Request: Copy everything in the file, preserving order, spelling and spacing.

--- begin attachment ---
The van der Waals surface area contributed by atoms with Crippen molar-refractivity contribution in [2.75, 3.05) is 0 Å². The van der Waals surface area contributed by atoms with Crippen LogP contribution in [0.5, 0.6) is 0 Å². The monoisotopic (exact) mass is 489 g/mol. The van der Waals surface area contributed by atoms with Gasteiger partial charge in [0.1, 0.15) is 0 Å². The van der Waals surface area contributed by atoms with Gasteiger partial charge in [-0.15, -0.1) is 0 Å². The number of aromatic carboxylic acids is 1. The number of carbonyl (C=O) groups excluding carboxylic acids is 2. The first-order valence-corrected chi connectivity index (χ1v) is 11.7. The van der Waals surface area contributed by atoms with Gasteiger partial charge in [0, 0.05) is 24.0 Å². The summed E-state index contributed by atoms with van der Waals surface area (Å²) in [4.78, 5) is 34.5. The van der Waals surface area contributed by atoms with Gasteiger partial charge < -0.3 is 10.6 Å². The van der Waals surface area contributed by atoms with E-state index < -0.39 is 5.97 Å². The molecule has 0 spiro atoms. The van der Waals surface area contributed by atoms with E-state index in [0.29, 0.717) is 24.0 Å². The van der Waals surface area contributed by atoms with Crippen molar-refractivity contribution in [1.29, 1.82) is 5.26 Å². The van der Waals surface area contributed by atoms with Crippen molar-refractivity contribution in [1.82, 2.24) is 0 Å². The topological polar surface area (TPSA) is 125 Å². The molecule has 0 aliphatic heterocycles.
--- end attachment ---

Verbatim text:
The van der Waals surface area contributed by atoms with Crippen molar-refractivity contribution in [2.75, 3.05) is 0 Å². The van der Waals surface area contributed by atoms with Crippen LogP contribution in [0.5, 0.6) is 0 Å². The monoisotopic (exact) mass is 489 g/mol. The van der Waals surface area contributed by atoms with Gasteiger partial charge in [0.1, 0.15) is 0 Å². The van der Waals surface area contributed by atoms with Gasteiger partial charge in [-0.15, -0.1) is 0 Å². The number of aromatic carboxylic acids is 1. The number of carbonyl (C=O) groups excluding carboxylic acids is 2. The first-order valence-corrected chi connectivity index (χ1v) is 11.7. The van der Waals surface area contributed by atoms with Gasteiger partial charge in [0, 0.05) is 24.0 Å². The summed E-state index contributed by atoms with van der Waals surface area (Å²) in [4.78, 5) is 34.5. The van der Waals surface area contributed by atoms with Gasteiger partial charge < -0.3 is 10.6 Å². The van der Waals surface area contributed by atoms with E-state index < -0.39 is 5.97 Å². The molecule has 0 spiro atoms. The van der Waals surface area contributed by atoms with E-state index in [0.29, 0.717) is 24.0 Å². The van der Waals surface area contributed by atoms with Crippen molar-refractivity contribution in [1.29, 1.82) is 5.26 Å². The van der Waals surface area contributed by atoms with Crippen molar-refractivity contribution in [1.82, 2.24) is 0 Å². The topological polar surface area (TPSA) is 125 Å². The molecule has 0 aliphatic heterocycles.